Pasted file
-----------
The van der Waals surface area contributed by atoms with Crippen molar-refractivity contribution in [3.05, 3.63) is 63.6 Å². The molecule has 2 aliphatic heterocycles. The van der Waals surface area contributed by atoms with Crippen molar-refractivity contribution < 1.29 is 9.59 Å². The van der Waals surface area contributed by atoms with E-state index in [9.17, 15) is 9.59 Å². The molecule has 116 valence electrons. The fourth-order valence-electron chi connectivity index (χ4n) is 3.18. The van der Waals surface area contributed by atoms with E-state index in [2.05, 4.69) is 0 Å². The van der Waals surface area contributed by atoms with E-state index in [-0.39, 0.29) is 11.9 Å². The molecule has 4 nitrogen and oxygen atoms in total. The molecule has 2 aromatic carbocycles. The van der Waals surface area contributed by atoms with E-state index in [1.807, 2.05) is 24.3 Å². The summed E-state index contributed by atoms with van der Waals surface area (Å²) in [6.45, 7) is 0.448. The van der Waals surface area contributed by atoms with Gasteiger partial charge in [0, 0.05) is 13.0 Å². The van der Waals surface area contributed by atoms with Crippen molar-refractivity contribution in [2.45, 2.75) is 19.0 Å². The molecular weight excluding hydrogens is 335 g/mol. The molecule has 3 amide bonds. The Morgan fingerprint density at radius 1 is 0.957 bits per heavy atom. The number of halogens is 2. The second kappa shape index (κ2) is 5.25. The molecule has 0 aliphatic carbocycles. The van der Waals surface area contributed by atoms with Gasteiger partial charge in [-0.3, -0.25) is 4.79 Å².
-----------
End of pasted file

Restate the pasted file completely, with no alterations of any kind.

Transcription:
The van der Waals surface area contributed by atoms with Crippen molar-refractivity contribution in [3.05, 3.63) is 63.6 Å². The molecule has 2 aliphatic heterocycles. The van der Waals surface area contributed by atoms with Crippen molar-refractivity contribution < 1.29 is 9.59 Å². The van der Waals surface area contributed by atoms with E-state index in [9.17, 15) is 9.59 Å². The molecule has 116 valence electrons. The fourth-order valence-electron chi connectivity index (χ4n) is 3.18. The van der Waals surface area contributed by atoms with E-state index in [2.05, 4.69) is 0 Å². The van der Waals surface area contributed by atoms with E-state index in [-0.39, 0.29) is 11.9 Å². The molecule has 4 nitrogen and oxygen atoms in total. The molecule has 2 aromatic carbocycles. The van der Waals surface area contributed by atoms with E-state index in [1.807, 2.05) is 24.3 Å². The summed E-state index contributed by atoms with van der Waals surface area (Å²) in [6.45, 7) is 0.448. The van der Waals surface area contributed by atoms with Gasteiger partial charge in [0, 0.05) is 13.0 Å². The van der Waals surface area contributed by atoms with Crippen molar-refractivity contribution in [2.45, 2.75) is 19.0 Å². The molecular weight excluding hydrogens is 335 g/mol. The molecule has 3 amide bonds. The Morgan fingerprint density at radius 1 is 0.957 bits per heavy atom. The number of halogens is 2. The second kappa shape index (κ2) is 5.25. The molecule has 0 aliphatic carbocycles. The van der Waals surface area contributed by atoms with Gasteiger partial charge in [-0.3, -0.25) is 4.79 Å².